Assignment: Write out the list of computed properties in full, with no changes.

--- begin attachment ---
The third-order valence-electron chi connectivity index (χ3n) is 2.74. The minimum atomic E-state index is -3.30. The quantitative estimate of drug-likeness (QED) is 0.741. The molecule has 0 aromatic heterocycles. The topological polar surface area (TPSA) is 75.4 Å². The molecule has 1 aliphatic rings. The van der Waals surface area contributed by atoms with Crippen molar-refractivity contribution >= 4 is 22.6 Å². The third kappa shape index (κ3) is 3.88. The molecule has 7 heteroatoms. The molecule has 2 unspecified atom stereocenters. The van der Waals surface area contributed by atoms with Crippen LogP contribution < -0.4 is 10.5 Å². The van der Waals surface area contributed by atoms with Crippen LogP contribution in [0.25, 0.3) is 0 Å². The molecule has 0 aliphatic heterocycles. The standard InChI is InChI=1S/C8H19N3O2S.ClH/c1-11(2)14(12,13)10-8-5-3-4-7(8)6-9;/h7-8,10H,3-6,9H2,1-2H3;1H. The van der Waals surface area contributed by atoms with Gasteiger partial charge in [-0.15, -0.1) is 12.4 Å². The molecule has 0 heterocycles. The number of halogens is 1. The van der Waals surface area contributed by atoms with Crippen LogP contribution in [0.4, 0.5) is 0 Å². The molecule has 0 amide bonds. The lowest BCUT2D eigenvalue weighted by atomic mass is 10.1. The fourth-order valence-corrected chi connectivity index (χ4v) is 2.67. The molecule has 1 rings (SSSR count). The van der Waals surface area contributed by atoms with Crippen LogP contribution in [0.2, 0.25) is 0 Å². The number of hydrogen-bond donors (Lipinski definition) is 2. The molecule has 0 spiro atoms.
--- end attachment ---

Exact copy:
The third-order valence-electron chi connectivity index (χ3n) is 2.74. The minimum atomic E-state index is -3.30. The quantitative estimate of drug-likeness (QED) is 0.741. The molecule has 0 aromatic heterocycles. The topological polar surface area (TPSA) is 75.4 Å². The molecule has 1 aliphatic rings. The van der Waals surface area contributed by atoms with Crippen molar-refractivity contribution >= 4 is 22.6 Å². The third kappa shape index (κ3) is 3.88. The molecule has 7 heteroatoms. The molecule has 2 unspecified atom stereocenters. The van der Waals surface area contributed by atoms with Crippen LogP contribution < -0.4 is 10.5 Å². The van der Waals surface area contributed by atoms with Crippen LogP contribution in [0.25, 0.3) is 0 Å². The molecule has 0 aliphatic heterocycles. The standard InChI is InChI=1S/C8H19N3O2S.ClH/c1-11(2)14(12,13)10-8-5-3-4-7(8)6-9;/h7-8,10H,3-6,9H2,1-2H3;1H. The van der Waals surface area contributed by atoms with Gasteiger partial charge in [-0.15, -0.1) is 12.4 Å². The molecule has 0 heterocycles. The number of halogens is 1. The van der Waals surface area contributed by atoms with Crippen LogP contribution in [0.4, 0.5) is 0 Å². The molecule has 0 amide bonds. The lowest BCUT2D eigenvalue weighted by atomic mass is 10.1. The fourth-order valence-corrected chi connectivity index (χ4v) is 2.67. The molecule has 1 rings (SSSR count). The van der Waals surface area contributed by atoms with Crippen LogP contribution in [0.2, 0.25) is 0 Å². The number of hydrogen-bond donors (Lipinski definition) is 2. The molecule has 0 spiro atoms.